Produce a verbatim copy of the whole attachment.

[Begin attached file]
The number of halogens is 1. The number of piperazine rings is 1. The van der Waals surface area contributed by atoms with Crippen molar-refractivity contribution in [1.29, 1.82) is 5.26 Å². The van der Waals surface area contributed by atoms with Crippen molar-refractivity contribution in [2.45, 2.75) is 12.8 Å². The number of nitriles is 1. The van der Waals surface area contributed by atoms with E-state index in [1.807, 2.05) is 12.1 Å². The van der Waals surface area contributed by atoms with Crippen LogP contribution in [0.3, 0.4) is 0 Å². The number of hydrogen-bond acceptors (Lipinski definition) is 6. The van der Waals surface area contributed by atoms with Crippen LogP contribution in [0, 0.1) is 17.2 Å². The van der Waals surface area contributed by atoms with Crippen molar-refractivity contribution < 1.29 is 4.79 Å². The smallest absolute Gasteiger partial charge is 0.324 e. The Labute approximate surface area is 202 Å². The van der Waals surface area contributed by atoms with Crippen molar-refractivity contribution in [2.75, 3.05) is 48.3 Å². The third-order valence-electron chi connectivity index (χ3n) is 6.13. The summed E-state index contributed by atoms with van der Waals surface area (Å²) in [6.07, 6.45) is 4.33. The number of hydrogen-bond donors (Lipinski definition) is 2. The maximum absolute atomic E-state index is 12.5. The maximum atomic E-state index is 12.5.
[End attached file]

The number of halogens is 1. The number of piperazine rings is 1. The van der Waals surface area contributed by atoms with Crippen molar-refractivity contribution in [1.29, 1.82) is 5.26 Å². The van der Waals surface area contributed by atoms with Crippen molar-refractivity contribution in [2.45, 2.75) is 12.8 Å². The number of nitriles is 1. The van der Waals surface area contributed by atoms with E-state index in [1.807, 2.05) is 12.1 Å². The van der Waals surface area contributed by atoms with Crippen LogP contribution in [0.3, 0.4) is 0 Å². The number of hydrogen-bond acceptors (Lipinski definition) is 6. The van der Waals surface area contributed by atoms with Crippen LogP contribution in [0, 0.1) is 17.2 Å². The van der Waals surface area contributed by atoms with Crippen molar-refractivity contribution < 1.29 is 4.79 Å². The smallest absolute Gasteiger partial charge is 0.324 e. The Labute approximate surface area is 202 Å². The van der Waals surface area contributed by atoms with Crippen molar-refractivity contribution in [2.75, 3.05) is 48.3 Å². The third-order valence-electron chi connectivity index (χ3n) is 6.13. The summed E-state index contributed by atoms with van der Waals surface area (Å²) in [6.07, 6.45) is 4.33. The number of hydrogen-bond donors (Lipinski definition) is 2. The maximum absolute atomic E-state index is 12.5. The maximum atomic E-state index is 12.5.